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Why Do We Pray?

By William A. Barry, SJ
From Gods Passionate Desire
Why do we pray? Do we pray for utilitarian reasonsbecause it benefits our physical
or psychological health?
Honesty compels me to say that I often do pray for utilitarian reasons. First of all,
most of my prayers of petition ask for some good result, either for me or for someone
else or for all people. Moreover, I feel contented when I remember in prayer the
people who mean much to me, even if my prayer is not answered. I notice, too, that I
feel better about myself when I pray regularly. I feel more centered, more in tune
with the present, less anxious about the past or the future. So I suspect that I do pray
for the purpose of psychological or physical health. But does that exhaust my
motivations for prayer?
Prayer Is a Relationship
Thinking of prayer as a conscious relationship, or
friendship, with God may be illuminating. Why do we spend time with good friends?
As I pondered this question, I realized that I relish times with good friends for some
of the same reasons just adduced for spending time in prayer. If I have not had good
conversations with close friends for some time, I feel out of sorts, somewhat lonely,
and ill at ease. When I am with good friends, I feel more whole and alive.
Still, I do not believe that my only reason for wanting time with them is to feel better.
I want to be with them because I love them. I am genuinely interested in and
concerned for them. The beneficial effect that being with them has on me is a happy
by-product. Moreover, I have often spent time with friends when it cost me trouble
and time, and I did it because they wanted my presence. Havent we all spent time
with a close friend who was ill or depressed, even when the time was painful and
difficult? Such time spent cannot be explained on utilitarian grounds. We spend that
time because we love our friend for his or her own sake.
Of course, there are times when we need the presence of close friends because we are
in pain or lonely. Friendship would not be a mutual affair if we were always the ones
who gave and never were open to receive. But if we are not totally egocentric, we will
have to admit that we do care for others for their own sakes, and not just for what we
can get from the relationship. We spend time with our friends because of our mutual
care and love. Can we say the same thing about our relationship with God?
Our Deepest Desires
Prayer is a conscious relationship with God. Just as we spend time with friends
because we love them and care for them, we spend time in prayer because we love
God and want to be with God. Created out of love, we are drawn by the desire for we
know not what, for union with the ultimate Mystery, who alone will satisfy our
deepest longing. That desire, we can say, is the Holy Spirit dwelling in our hearts,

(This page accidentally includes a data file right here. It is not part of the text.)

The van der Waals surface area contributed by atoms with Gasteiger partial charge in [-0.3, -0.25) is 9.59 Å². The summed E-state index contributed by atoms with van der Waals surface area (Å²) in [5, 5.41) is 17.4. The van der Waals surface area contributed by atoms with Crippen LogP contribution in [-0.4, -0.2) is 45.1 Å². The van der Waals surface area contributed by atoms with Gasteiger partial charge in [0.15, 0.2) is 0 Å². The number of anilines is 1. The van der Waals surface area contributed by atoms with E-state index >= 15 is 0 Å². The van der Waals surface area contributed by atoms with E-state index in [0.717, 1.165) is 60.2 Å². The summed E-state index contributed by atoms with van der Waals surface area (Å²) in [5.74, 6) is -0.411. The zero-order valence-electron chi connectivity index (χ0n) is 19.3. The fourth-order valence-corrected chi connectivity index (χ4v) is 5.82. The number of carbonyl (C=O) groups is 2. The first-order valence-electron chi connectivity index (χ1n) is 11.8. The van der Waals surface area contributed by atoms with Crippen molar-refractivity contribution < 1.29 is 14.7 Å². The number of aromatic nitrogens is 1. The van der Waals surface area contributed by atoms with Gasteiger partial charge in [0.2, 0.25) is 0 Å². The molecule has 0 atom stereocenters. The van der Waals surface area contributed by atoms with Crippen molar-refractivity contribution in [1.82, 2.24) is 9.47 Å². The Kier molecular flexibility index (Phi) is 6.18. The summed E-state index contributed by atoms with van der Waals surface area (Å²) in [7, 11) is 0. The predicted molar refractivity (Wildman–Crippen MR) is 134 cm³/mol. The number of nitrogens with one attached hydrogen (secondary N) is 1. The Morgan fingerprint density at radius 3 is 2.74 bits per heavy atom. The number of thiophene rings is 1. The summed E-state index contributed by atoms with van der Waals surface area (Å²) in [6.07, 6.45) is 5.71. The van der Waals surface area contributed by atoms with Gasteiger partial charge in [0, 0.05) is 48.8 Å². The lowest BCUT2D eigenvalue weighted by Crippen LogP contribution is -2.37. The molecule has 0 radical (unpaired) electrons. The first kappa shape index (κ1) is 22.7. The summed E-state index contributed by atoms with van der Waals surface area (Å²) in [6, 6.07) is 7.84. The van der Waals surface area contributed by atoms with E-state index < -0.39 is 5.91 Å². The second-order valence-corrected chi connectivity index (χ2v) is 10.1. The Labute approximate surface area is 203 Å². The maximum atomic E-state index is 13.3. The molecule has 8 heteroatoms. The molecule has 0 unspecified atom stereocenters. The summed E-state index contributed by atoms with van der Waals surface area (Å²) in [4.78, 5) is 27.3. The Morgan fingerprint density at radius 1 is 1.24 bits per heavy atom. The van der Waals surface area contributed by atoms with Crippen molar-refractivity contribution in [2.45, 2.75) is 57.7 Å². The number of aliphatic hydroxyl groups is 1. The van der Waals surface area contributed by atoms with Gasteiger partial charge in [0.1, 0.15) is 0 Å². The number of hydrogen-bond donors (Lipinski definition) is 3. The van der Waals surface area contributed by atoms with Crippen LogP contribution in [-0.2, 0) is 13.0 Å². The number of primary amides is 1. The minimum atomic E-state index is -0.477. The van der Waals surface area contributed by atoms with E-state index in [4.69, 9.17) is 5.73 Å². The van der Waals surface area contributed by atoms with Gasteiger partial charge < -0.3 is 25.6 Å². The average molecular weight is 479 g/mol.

drawing us to the perfect fulfillment for which we were creatednamely, communion
with the one true God. That desire draws us toward a more and more intimate union
with God.
We pray, then, at our deepest level, because we are drawn by the bonds of love. We
pray because we love, and not just for utilitarian purposes. If prayer has beneficial
effectsand I believe that it doesthat is because prayer corresponds to our deepest
reality. When we are in tune with God, we cannot help but experience deep well-
being. Ignatius of Loyola spoke of consolation as a sign of a persons being in tune
with Gods intention. But in the final analysis, the lover does not spend time with the
Beloved because of the consolation; the lover just wants to be with the Beloved.
Thanks and Praise
Another motive for prayer is the desire to praise and thank God because of his great
kindness and mercy. In contemplating Jesus, we discover that Gods love is not only
creative but also overwhelmingly self-sacrificing. Jesus loved us even as we nailed
him to the cross.
If we allow the desire for we know not what to draw us more and more into a
relationship of mutual love with God, then we will, I believe, gradually take as our
own that wonderful prayer so dear to St. Francis Xavier that begins O Deus, ego amo
te, nec amo te ut salves me: O God, I love you, and not because I hope for heaven
thereby. Gerard Manley Hopkins translated the prayer:
I love thee, God, I love thee
Not out of hope for heaven for me
Nor fearing not to love and be
In the everlasting burning.
Thou, my Jesus, after me
Didst reach thine arms out dying,
For my sake sufferedst nails and lance,
Mocked and marred countenance,
Sorrows passing number,
Sweat and care and cumber,
Yea and death, and this for me,
And thou couldst see me sinning:
Then I, why should not I love thee,
Jesu so much in love with me?
Not for heavens sake, not to be
Out of hell by loving thee;
Not for any gains I see;
But just the way that thou didst me
I do love and will love thee.
What must I love thee, Lord, for then?
For being my king and God. Amen.
Excerpt from Gods Passionate Desire by William A. Barry,
- See more at: http://www.ignatianspirituality.com/ignatian-prayer/the-what-how-
why-of-prayer/why-do-we-pray/#sthash.EVBGBPPC.dpuf